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Less is More

Ancho-Marinated Pork and Mango Skewers

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The heady aroma of meat grilling over an open flame never fails to ignite my appetite. It’s a built-in primal response, one that even my vegetarian friends admit to having. That intoxicating smell is the tease for the juicy, charred, succulent flavor payoff to come when it’s time to dig in.

Trouble is, the kind and amount of meat we’re used to tossing on the grill—fatty sausages, huge greasy burgers, and big marbled steaks—are, to be blunt, nutritional nightmares. They’re loaded with bad-for-you fats that are strongly linked to heart disease and cancer, and those 12-ounce steaks are way too big for our own good. On the flip side, beef, pork, and lamb are packed with quality protein, key minerals like zinc and iron, as well as essential B vitamins. So what’s a health-conscious carnivore to do? The answer is simple: Choose a lean cut of meat and eat less of it.

Skewer Meat
  Serve it smart. For Ellie, a great way to eat less meat is to skewer it.
   

Go Lean
In general, if it has the words “loin” or “round” in the name, the meat is lean. Beef sirloin, tenderloin, and bottom round are all lean grilling classics, as are tri-tip and flank steak. Pork tenderloin is nearly as lean as skinless chicken breast. And pork and lamb loin are good choices, too. Game steaks like venison are nearly fat-free and fantastic over an open flame. The key with all these cuts is to cook them to only medium doneness, because they’ll dry out if overcooked.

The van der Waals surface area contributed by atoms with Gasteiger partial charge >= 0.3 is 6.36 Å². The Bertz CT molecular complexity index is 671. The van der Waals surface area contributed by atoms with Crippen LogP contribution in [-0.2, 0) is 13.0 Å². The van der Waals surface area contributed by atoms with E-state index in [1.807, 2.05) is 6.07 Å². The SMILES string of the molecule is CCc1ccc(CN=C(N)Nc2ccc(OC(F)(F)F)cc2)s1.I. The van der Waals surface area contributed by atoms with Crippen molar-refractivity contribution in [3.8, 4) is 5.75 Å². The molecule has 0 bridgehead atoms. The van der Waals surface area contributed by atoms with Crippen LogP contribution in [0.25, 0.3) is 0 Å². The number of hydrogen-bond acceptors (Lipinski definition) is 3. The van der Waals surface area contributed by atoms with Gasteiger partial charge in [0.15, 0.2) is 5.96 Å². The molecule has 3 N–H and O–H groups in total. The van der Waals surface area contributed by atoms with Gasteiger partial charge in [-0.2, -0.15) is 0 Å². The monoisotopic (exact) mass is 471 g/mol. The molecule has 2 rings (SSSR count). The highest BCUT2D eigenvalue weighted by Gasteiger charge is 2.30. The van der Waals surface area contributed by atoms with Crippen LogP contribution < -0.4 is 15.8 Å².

Portion Control
Once you have the right cut, the next step to eating meat sensibly is to control your portions. The nutritionally recommended portion of meat is 3 ounces per serving. The problem is that if you see it on a plate, it’s downright depressing—about the size of a deck of cards. My trick is to make it look abundant. We eat with our eyes, so rather than place a puny steak on a plate, where it’s dwarfed by the side dishes, slice the meat thinly and pile it up on a piece of grilled garlic bread to sop up the juices. Or serve it mounded over whole-grain tortillas as part of a steak taco dinner. Skewering chunks of meat along with vegetables or fruit, as I do in the Ancho-Marinated Pork and Mango Skewers recipe, is another great way to grill your meat but not eat too much of it. You get the perfect protein portion, but your plate is dominated by two big, bountiful, meaty skewers. It’s all the primal satisfaction you want with none of the downsides.

Recipe:

Ancho-Marinated Pork and Mango Skewers Good to Know

Shop right Choose cuts of meat with the words “loin” or “round” in their names— they’re naturally lean.

Eat less The nutritionally recommended portion of meat is 3 ounces per serving; that’s about the size of a deck of cards.

Serve smart Trick the eye by making those 3 ounces look abundant: Slice the meat and pile it up on grilled bread, tortillas, or salad, or skewer big chunks with veggies or fruits.

Ancho-Marinated Pork and Mango Skewers

Photos: Scott Phillips

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